The EMSC history
The European-Mediterranean region is seismically active and prone to destructive earthquakes. To protect the population and assess the earthquake impact, a rapid determination of earthquake parameters is essential, but the level of that information across the Euro-Mediterranean region at the time is very heterogeneous and not always easily accessible. Following the recommendation of the European Seismological Commission (ESC), the European-Mediterranean Seismological Centre is founded.
The EMSC starts its operations at the Institut de physique du globe de Strasbourg (IPGS). Since then, its main activities have been the rapid determination of the earthquake location and magnitude, as well as the dissemination of earthquake information and the promotion of seismological research.
The EMSC receives its statutes: the EMSC is formally recognized as an international, non-governmental, and non-profit association.
The EMSC is charged by the Council of Europe (CoE) to provide seismic alerts in the framework of the OPA on the prevention of, protection against, and organisation of relief in major natural and technological disasters. The appointment with the CoE stops in 2015, following the withdrawal of France from the OPA.
The statutes are modified after an Extraordinary Assembly held in Rome, Italy. The EMSC headquarter is moved to the Laboratoire de Détection et de Géophysique (LDG) of the Commissariat à l'Energie Atomique (CEA) in Bruyères-le-Châtel (Essonne, France).
The EMSC becomes mobile-friendly by designing its website for the small screens of smartphones too. A more convenient surfing experience, at everyone’s fingertips.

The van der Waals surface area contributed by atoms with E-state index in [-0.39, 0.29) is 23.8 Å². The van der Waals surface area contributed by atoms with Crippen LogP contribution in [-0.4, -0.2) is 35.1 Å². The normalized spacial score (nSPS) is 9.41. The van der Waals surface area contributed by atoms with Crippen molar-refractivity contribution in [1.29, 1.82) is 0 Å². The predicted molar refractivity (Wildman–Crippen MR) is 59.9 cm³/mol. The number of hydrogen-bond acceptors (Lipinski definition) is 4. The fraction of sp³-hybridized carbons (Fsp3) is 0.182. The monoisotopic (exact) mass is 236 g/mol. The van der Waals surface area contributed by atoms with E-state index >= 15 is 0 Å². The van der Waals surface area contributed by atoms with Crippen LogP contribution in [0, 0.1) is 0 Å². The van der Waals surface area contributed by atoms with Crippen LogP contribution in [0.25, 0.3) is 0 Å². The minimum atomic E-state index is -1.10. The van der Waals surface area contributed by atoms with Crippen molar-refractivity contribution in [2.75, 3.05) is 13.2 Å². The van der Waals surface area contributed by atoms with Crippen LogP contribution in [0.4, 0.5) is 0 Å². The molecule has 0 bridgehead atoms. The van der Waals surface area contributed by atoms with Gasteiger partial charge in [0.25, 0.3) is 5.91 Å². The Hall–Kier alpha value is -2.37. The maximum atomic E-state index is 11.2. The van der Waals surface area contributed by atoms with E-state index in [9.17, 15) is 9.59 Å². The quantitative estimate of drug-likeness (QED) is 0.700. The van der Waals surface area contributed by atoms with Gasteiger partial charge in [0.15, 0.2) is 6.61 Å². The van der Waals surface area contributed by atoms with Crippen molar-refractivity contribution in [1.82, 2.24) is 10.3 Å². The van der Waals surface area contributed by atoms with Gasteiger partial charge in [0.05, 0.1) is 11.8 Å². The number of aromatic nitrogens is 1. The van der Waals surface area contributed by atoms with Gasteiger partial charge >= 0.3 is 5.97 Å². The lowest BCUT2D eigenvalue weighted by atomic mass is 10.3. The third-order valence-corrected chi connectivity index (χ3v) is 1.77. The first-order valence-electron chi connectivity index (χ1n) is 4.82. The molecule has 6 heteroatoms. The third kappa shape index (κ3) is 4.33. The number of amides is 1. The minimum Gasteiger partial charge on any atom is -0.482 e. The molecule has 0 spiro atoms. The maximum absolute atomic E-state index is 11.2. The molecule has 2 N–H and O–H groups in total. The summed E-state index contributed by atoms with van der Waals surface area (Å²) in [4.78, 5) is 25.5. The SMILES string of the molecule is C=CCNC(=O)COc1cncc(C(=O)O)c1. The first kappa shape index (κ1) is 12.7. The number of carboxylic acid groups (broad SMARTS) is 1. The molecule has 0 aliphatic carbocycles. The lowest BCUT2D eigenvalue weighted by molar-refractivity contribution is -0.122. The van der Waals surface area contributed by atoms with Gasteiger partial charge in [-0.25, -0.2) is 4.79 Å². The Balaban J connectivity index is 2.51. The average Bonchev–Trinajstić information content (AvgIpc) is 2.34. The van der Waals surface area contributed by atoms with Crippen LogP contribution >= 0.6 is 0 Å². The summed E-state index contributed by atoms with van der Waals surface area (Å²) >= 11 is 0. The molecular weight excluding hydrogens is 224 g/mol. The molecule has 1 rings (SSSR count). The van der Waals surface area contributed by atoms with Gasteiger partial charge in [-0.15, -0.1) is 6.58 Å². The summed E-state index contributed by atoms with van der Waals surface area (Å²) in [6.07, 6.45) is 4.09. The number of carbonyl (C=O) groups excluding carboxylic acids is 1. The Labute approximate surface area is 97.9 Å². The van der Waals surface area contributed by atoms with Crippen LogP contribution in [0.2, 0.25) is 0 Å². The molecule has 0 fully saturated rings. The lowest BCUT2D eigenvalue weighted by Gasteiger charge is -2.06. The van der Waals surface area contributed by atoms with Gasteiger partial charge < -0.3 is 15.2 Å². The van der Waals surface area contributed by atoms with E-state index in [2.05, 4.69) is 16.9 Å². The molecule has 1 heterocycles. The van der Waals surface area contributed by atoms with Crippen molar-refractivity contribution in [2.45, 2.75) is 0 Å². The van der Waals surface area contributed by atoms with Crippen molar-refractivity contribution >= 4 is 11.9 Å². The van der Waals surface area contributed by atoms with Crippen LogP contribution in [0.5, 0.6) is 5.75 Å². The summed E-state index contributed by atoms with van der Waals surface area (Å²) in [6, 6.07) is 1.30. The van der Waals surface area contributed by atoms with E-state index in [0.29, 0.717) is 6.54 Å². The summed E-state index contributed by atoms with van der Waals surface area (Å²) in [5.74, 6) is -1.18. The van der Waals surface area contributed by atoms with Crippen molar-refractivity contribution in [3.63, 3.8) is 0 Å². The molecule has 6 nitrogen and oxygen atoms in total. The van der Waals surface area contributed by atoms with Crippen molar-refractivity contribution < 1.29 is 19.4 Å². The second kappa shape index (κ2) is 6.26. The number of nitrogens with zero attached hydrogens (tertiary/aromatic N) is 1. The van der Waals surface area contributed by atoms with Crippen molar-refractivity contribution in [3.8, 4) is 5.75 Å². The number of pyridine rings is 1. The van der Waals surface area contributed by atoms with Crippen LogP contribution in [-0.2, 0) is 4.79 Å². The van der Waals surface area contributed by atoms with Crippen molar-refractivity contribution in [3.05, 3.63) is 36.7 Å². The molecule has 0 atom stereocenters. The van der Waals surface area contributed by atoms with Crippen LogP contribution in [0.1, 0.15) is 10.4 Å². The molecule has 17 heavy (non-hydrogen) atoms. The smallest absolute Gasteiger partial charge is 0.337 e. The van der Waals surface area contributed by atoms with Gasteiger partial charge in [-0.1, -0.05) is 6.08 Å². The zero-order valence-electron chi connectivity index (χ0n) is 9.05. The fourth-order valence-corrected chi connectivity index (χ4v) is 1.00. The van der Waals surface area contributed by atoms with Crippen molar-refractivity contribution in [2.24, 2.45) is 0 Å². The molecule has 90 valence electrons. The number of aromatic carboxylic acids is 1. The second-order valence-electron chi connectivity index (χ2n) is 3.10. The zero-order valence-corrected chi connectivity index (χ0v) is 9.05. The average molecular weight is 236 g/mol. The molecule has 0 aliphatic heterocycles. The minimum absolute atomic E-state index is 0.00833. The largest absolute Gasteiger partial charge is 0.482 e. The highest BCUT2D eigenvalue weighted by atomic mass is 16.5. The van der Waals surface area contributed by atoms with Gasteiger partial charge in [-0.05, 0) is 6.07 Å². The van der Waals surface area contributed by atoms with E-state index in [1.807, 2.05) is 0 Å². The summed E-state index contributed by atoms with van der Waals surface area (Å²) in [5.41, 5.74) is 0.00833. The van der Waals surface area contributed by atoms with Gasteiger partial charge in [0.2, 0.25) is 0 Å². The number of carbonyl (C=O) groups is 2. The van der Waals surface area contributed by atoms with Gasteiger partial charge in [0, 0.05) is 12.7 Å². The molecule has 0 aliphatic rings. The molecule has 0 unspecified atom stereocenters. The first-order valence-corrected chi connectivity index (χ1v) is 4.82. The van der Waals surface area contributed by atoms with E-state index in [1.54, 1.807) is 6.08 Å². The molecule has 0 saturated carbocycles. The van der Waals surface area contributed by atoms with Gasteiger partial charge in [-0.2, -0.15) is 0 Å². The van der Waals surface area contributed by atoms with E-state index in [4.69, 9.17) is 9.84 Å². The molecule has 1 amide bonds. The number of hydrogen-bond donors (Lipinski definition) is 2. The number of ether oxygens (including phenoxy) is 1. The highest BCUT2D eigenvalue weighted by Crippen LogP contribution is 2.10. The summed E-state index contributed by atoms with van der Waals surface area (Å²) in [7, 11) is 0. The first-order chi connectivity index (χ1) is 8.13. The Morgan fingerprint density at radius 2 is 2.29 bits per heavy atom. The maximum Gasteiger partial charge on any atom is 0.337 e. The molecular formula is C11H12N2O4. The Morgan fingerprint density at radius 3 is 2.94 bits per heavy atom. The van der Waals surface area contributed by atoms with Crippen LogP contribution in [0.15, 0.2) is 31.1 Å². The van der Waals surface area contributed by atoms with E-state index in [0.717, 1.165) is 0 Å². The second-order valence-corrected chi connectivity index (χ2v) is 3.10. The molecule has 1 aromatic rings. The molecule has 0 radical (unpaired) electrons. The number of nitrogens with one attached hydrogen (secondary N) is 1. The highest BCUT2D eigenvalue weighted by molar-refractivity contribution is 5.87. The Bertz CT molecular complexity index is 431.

The official EMSC Twitter robot @LastQuake is developed to automatically publish rapid, reliable earthquake information for the general public as soon as they become available to the EMSC headquarter.
The EMSC releases its smartphone app, LastQuake, dedicated to the rapid dissemination of earthquake information and the massive crowdsourcing of eyewitnesses' experiences (felt reports, geo-located pics, comments) immediately after violent shaking.
The EMSC becomes a member of EPOS, a consortium of national and trans-national research infrastructures that promotes the access, use, and re-use of multidisciplinary solid Earth science data, data products, and services.
The LastQuake app reaches 200’000 installs worldwide. When an earthquake strikes, more users around the world turn to LastQuake to seek earthquake information and share their experience.
The EMSC redesigns its mobile website to better serve its visitors, with a specific focus on the earthquake eyewitnesses and the general public.
The @LastQuake Twitter robot is renewed to better tailor the information to its followers and to make the most of the EMSC’s most recently-developed services.